We call in a jury of the people to decide all controverted matters of fact, because to that investigation they are entirely competent, leaving thus as little as possible, merely the law of the case, to the decision of the judges.

—Thomas Jefferson. Letter to M. Coray, Monticello, October 31, 1823.

The jury trial ranks amongst the most ingenious, useful and ancient of all humanity’s inventions. Among its advantages are:

  • Jury trials amplify the benefits of deliberation. When jurors are required to deliberate together, they are forced to expound on their reasoning to their fellow jurors, thus exposing errors in each other’s arguments. Most litigation lawyers have experienced a judge who, from his questions, his attitude and his pontificating from the bench, indicates he will decide the case in a particular way, but then releases a written judgment that goes the other way. Typically, in these cases the judge has carefully drawn together all the threads of the case to form a coherent argument, only to persuade himself his original opinion was wrong. Among juries, this healthy tendency is amplified by the number of jurors who are questioning and testing each other’s arguments.
  • Because the jury is in existence for too brief a period of time to be corrupted, the right to trial by jury ensures that no powerful group (whether the government, legislature, judiciary, mafia, big business, or any other) is able to pervert the law into an instrument of tyranny.
  • Jury trials allow judges to be mere legal technicians, releasing them from the role of determiners of fact. When judges determine the facts, it undermines their benign status and exposes them to accusations of partiality. Moreover, when a judge is tasked with deciding guilt or innocence, he perceives himself as sitting in judgment on his fellow man. Over time this has a corrupting influence on his perception of reality. This is because even the very best of people grow malicious and capricious when they are given control over the lives and property of their fellow man. Like exposure to radiation, the effects are inevitable and destructive; the longer the exposure, the more damage that is done. By contrast, jurors are only exposed to this radiation on a single isolated occasion.

Some juries refuse to convict because they disagree with the law. Such verdicts are generally immoral. This is because, just as bureaucrats and judges have no right to ignore the law of the land, neither does a jury. It amounts to a usurpation of the rights of their fellow citizens to self-government. Nevertheless jury nullification is a legitimate check against laws that are gross violations of natural rights; in such cases it is immoral of the jury not to acquit. As Lysander Spooner explained: “If the jury have no right to judge of the justice of a law of the government, they plainly can do nothing to protect the people against the oppressions of the government; for there are no oppressions which the government may not authorize by law.” (An essay on the trial by jury, 1852.)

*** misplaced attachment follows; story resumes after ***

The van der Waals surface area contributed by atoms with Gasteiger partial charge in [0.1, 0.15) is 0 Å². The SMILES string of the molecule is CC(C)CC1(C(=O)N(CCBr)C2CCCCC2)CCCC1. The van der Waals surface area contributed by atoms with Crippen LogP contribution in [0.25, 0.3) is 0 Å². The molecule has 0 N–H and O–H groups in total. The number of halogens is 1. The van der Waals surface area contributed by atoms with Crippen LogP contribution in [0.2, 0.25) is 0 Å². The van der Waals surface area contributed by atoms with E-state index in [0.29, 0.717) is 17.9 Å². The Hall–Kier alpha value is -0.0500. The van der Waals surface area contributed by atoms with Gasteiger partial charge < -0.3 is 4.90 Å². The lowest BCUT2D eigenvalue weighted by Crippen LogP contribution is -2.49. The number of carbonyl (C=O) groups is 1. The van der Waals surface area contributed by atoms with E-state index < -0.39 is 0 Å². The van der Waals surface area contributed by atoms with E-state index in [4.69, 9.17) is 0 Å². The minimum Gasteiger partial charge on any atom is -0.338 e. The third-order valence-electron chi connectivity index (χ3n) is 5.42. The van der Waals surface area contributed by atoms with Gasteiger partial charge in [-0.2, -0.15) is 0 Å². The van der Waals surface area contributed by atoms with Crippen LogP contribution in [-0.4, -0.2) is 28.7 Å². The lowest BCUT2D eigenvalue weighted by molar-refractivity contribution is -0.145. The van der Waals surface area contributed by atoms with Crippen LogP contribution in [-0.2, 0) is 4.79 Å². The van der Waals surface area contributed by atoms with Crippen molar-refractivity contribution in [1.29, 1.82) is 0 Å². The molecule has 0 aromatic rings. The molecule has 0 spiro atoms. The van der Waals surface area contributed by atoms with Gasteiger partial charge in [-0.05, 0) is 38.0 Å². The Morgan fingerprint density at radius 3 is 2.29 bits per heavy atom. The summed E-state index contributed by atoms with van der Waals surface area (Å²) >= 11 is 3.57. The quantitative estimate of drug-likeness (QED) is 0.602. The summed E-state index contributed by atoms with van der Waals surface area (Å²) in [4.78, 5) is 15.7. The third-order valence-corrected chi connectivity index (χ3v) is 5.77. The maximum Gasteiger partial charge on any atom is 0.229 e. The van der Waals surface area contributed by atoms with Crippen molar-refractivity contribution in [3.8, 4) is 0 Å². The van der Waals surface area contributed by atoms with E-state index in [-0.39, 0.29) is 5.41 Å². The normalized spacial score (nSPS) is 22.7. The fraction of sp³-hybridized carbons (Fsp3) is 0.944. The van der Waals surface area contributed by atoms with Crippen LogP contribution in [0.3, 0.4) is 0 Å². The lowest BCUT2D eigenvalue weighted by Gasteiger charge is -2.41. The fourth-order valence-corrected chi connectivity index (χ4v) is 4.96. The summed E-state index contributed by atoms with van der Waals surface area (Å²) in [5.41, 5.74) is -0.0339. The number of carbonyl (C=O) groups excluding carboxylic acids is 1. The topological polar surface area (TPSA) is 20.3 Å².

For example, in 2000 four Americans were jailed for eight years for importing lobster tails in plastic bags rather than in cardboard boxes. (“Rough Justice,” The Economist, July 22, 2010.) The law in question was not in the nature of a true crime. At the very most the lobstermen ought to have paid fines, and if caught and fined several times, they ought to have been liable to a judicial injunction not to break the law again, and only after breaching that injunction should they have been jailed (for contempt of court). In this case the jury ought to have acquitted.

Treachery by juries composed of the dregs of society can be avoided by ensuring juries are composed of hard-working, property-owning, law-abiding citizens. In order to ensure juries are representative of society, all citizens should be required to obtain a certain number of civic duty points each decade of their life.

Everyone benefits from living in a civilized society. Therefore, just as all can morally be taxed for the legitimate expenses of government, so too can they be required by society to perform necessary civic duties. The best system would be a points system, similar to mandatory continuing professional education. Under such an arrangement every citizen (twenty-one to seventy) would be required to attain a certain number of civic duty points every decade. Civic duty points could be obtained by sitting on a jury, serving in a combat role in the armed forces, serving on the beat in the police, fire, or rescue services, as a prison guard, or in the emergency department of a hospital or a psychiatric ward. Those disqualified from serving on juries, for example ex-felons, could be given other means of fulfilling their civic duty, such as border patrol. A points system is far more practical than simply randomly calling people up for jury duty. With a points system citizens can volunteer for jury duty at a time that best suits them. Thus a businessman whose business is going through a period of expansion or contraction, or a mother with young children, will not be made to sit on a jury, but rather can put themselves forward when it is more convenient for them. When people sit on the jury of a long murder trial, they ought to be able to carry the surplus points they earn forward to future decades. Likewise, those in the armed forces and those serving in the police, fire, or rescue services should be able to carry their points forward through multiple decades. Thus a combat soldier should earn a decade’s worth of points for each week in harm’s way, and so receive a lifetime release from civic duty after his first tour of active duty.

This article is an extract from the book ‘Principles of Good Government’ by Matthew Bransgrove